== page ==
Surface circulation in the Gulf of Thailand from remotely sensed observations: seasonal and interannual timescales
- Institute of Marine Science, Burapha University, Chonburi, Thailand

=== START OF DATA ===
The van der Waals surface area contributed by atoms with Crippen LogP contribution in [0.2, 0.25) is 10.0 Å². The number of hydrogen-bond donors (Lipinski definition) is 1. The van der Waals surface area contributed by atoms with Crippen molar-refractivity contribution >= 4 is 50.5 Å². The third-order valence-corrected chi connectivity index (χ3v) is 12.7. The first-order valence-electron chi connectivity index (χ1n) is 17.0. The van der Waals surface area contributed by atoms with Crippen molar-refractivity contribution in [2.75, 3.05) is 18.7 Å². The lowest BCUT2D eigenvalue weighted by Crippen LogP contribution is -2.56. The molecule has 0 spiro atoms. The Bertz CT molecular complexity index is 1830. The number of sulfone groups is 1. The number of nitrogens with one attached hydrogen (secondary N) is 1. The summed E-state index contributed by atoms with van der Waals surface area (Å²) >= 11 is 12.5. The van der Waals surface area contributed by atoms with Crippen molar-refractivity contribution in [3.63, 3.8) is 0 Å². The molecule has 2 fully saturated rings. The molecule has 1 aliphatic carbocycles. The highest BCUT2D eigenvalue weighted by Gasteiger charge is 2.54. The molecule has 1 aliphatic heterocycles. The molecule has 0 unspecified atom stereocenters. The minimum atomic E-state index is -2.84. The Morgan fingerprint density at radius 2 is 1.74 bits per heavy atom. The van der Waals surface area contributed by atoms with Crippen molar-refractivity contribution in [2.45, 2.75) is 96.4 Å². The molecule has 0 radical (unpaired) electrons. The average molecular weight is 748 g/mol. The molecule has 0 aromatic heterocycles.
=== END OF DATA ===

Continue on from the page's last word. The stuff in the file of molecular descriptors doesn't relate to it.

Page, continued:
Abstract. The Gulf of Thailand (GoT), a shallow basin located in the western equatorial Pacific, undergoes highly-variable wind influences on both seasonal and interannual timescales. On seasonal timescale, the Asian monsoon prevails, dominating the circulation pattern. The most dominant complex empirical orthogonal function of the Gulf of Thailand (GoT) current explains 28 % of the total variance with the phase relationship following the monsoon seasons. High current variability is observed over the upper GoT (uGoT), along the western boundary which is highly correlated with that at the southeastern entrance, and in the GoT interior. Satellite altimetry suggests that approximately 50 % of the surface current variability is geostrophic set up by wind stress curl, particularly at basin-scale. Also, the study hints at the importance, to sea surface height near the coastline, of coastal trapped Kelvin waves forced by wind stress curl. Wind-driven current accounts for a significant fraction of the ageostrophic flow along the western boundary and the GoT interior; however, its effect is unclear over the uGoT. At interannual timescale, the GoT circulation is directly impacted by both El Niño Southern Oscillation (ENSO) and the Indian Ocean Dipole (IOD). Interestingly, the climate modes affect the circulation over each region of the GoT differently. The IOD highly correlates with interannual variability of current along the GoT western boundary and the southern boundary of the observing domain (8° N), while the ENSO correlates with that in the interior. Over the uGoT, both climate modes explain similar percentage of the interannual current variability.
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